Writing a contract , Other Management

Writing a contract 

Most commonly used contracts are developed from earlier contracts that are subsequently modified to fit the situation in hand. Organisations  usually have a standardised template, which they mould as per the requirement.. Using standard forms or previous contract documents substantially reduces administrative effort or „reinventing the wheel? for much of the word content of your contract. Reference must be made only to those portions of the previous documents that are relevant to the current transaction. 

Firms have realised that the organisation which writes the first draft of a complex contract has the advantage of shaping the course of negotiations. While writing the drafts they can include clauses that suits them, and structure the deal in their favour. 

In contract for project works, the contract draft is prepared by the project owner and it is invariably adapted by the contractors. This is because the contractors? bids are received against a bid (tender) document, which is issued to them by the project owner for bidding. Project contracts are of the following types: 

  •   Supply contract. 
  •   Installation contract. 
  •   Civil works contract. 
  •   Supply-cum-installation contract.  

The project firms have developed different standard templates for each of these contract types. For supply of standard products, the supplier also has his own template of terms and conditions, which you may have to accept and agree mutually.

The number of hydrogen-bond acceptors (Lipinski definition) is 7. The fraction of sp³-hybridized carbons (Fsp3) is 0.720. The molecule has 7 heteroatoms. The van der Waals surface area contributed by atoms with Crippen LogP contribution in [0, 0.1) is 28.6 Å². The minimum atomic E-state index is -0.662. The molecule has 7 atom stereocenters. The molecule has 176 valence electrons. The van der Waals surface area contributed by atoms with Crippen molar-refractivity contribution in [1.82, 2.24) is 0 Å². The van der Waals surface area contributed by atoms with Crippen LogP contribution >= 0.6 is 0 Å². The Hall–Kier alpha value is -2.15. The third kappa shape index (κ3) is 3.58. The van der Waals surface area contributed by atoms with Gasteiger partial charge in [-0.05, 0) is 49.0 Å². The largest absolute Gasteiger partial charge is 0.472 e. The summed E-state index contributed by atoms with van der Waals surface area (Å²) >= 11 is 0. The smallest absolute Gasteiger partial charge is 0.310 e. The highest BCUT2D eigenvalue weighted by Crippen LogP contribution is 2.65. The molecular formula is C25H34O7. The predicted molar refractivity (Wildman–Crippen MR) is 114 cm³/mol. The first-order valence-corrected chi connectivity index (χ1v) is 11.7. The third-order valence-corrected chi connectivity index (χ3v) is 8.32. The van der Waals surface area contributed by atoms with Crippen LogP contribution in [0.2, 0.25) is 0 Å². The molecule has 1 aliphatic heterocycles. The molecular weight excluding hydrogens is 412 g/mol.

"Boilerplate? is a term adopted by lawyers to describe parts of a contract that are "standard text". You need to consult a good business lawyer to prepare boilerplates. The standard text may seem less important, but can end up being tremendously important in the event of a dispute.  

Examples of key boilerplate terms are given here under: 

  •   The prevailing party in any dispute will be awarded its attorney fees. 
  •   The contract includes all representations, warranties and agreements of the parties (the integration clause). 
  •   Ambiguous language in the contract shall be interpreted as to its fair meaning, and not strictly for or against a party. 
  •   Disputes will be resolved by binding arbitration, not litigation. The clause will also state the rules and venue of arbitration. 
  •   Time is of the essence of the contract.  
Posted Date: 9/28/2012 1:33:58 AM | Location : United States







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